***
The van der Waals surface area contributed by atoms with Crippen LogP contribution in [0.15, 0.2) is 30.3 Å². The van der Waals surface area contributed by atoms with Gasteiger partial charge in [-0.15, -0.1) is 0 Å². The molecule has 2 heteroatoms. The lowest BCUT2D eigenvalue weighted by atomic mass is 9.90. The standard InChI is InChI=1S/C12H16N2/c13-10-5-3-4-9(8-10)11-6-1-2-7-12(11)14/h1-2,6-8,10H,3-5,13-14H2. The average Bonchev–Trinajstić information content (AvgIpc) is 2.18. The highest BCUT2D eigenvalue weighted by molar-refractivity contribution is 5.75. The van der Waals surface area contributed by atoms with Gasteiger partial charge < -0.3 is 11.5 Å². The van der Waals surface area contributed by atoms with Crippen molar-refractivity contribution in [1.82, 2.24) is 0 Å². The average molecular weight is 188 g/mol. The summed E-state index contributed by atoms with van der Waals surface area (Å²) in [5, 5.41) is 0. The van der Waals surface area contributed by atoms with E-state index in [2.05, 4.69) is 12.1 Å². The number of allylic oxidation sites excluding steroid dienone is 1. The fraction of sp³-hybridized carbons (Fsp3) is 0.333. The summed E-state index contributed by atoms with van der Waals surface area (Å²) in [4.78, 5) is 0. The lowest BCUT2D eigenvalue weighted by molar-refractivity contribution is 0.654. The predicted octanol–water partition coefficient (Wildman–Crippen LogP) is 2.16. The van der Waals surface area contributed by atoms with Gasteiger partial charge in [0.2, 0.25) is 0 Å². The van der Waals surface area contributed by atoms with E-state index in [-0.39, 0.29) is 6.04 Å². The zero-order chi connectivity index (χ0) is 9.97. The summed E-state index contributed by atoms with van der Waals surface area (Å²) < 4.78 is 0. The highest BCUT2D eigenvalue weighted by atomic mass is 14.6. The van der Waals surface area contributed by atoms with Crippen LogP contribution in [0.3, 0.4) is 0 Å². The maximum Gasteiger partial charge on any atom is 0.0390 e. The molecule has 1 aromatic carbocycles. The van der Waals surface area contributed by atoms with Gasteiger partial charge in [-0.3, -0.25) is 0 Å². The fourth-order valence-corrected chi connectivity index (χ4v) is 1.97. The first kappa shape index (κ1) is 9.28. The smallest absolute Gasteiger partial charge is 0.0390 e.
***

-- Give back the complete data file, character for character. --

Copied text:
The van der Waals surface area contributed by atoms with Crippen LogP contribution in [0.15, 0.2) is 30.3 Å². The van der Waals surface area contributed by atoms with Gasteiger partial charge in [-0.15, -0.1) is 0 Å². The molecule has 2 heteroatoms. The lowest BCUT2D eigenvalue weighted by atomic mass is 9.90. The standard InChI is InChI=1S/C12H16N2/c13-10-5-3-4-9(8-10)11-6-1-2-7-12(11)14/h1-2,6-8,10H,3-5,13-14H2. The average Bonchev–Trinajstić information content (AvgIpc) is 2.18. The highest BCUT2D eigenvalue weighted by molar-refractivity contribution is 5.75. The van der Waals surface area contributed by atoms with Gasteiger partial charge < -0.3 is 11.5 Å². The van der Waals surface area contributed by atoms with Crippen molar-refractivity contribution in [1.82, 2.24) is 0 Å². The average molecular weight is 188 g/mol. The summed E-state index contributed by atoms with van der Waals surface area (Å²) in [5, 5.41) is 0. The van der Waals surface area contributed by atoms with E-state index in [2.05, 4.69) is 12.1 Å². The number of allylic oxidation sites excluding steroid dienone is 1. The fraction of sp³-hybridized carbons (Fsp3) is 0.333. The summed E-state index contributed by atoms with van der Waals surface area (Å²) in [4.78, 5) is 0. The lowest BCUT2D eigenvalue weighted by molar-refractivity contribution is 0.654. The predicted octanol–water partition coefficient (Wildman–Crippen LogP) is 2.16. The van der Waals surface area contributed by atoms with Gasteiger partial charge in [0.2, 0.25) is 0 Å². The van der Waals surface area contributed by atoms with E-state index in [-0.39, 0.29) is 6.04 Å². The zero-order chi connectivity index (χ0) is 9.97. The summed E-state index contributed by atoms with van der Waals surface area (Å²) < 4.78 is 0. The highest BCUT2D eigenvalue weighted by atomic mass is 14.6. The van der Waals surface area contributed by atoms with Crippen LogP contribution in [0.3, 0.4) is 0 Å². The maximum Gasteiger partial charge on any atom is 0.0390 e. The molecule has 1 aromatic carbocycles. The van der Waals surface area contributed by atoms with Gasteiger partial charge in [-0.3, -0.25) is 0 Å². The fourth-order valence-corrected chi connectivity index (χ4v) is 1.97. The first kappa shape index (κ1) is 9.28. The smallest absolute Gasteiger partial charge is 0.0390 e.